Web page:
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Linux Add User to Group Example

In this tutorial we will see how to add users to groups in Linux, looking at the different possibilities (existing or non-existing users), and taking into account also the different types of groups users can belong to (primary and secondary groups).

For this example, Linux Mint 17.03 has been used.

1. How groups are organized

Linux defines the groups in the file /etc/group. If we open it, we will see many rows, with the following format:

Which follows this format:

  • The group_name is the name we give to the group when we create it with groupadd.
  • The password is optional. Really, this is almost never used.
  • The gid (group identifier) is the numerical identifier that each group has.
  • Finally, the members of the group are listed.

It is possible to modify this file manually, but also dangerous, since it can become corrupt. In any case, there is available a tool for checking the integrity of this file, called grpck. To use it, just execute it with sudo permissions. If the file is correct, no message will be shown. In any case, is not recommendable to modify it manually.

It is necessary to know that Linux distinguishes two types of groups for a user: the primary, and secondaries. The primary group is the one used when the user creates files and directories. Let’s suppose that we have a user named john_doe, whose primary group is developers, but that is enrolled also in a group called testers. Every file created by him:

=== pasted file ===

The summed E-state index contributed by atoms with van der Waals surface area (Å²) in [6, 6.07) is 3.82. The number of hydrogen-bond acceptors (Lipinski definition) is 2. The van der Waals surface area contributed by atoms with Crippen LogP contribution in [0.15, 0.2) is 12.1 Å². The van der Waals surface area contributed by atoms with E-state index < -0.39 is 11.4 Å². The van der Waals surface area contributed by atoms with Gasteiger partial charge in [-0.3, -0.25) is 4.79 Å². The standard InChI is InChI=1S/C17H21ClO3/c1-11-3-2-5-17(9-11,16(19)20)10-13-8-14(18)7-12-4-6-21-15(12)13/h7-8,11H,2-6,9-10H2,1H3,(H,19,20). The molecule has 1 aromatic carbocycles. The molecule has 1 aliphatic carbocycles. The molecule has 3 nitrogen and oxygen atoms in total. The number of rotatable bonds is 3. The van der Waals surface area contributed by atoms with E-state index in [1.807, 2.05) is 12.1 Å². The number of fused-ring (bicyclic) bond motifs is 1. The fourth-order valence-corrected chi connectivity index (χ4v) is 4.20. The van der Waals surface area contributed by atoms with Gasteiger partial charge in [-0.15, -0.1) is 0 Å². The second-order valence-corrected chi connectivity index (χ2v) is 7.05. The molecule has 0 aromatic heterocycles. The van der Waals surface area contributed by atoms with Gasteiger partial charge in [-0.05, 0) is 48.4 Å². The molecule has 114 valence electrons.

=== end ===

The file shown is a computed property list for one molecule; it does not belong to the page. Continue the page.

touch foo

Will be created with with developers as the owner group:

-rw-r--r-- 1 john_doe developers 0 jul 27 12:03 foo

To see to which groups a user belongs to, we can use the groups command, specifying the user name:

groups <username>

Which will return an output with the following format:

<username> : <primary_group>[<secondary_group1>,...,<secondary_groupN>]

That is, the primary group will be the first of the list (or the unique, if the user does not belong to more groups).

2. Non-existing users

When we are going to create a new user, with useradd, we can specify its group(s), so we can create users and assign groups to it with one command.

2.1. Primary group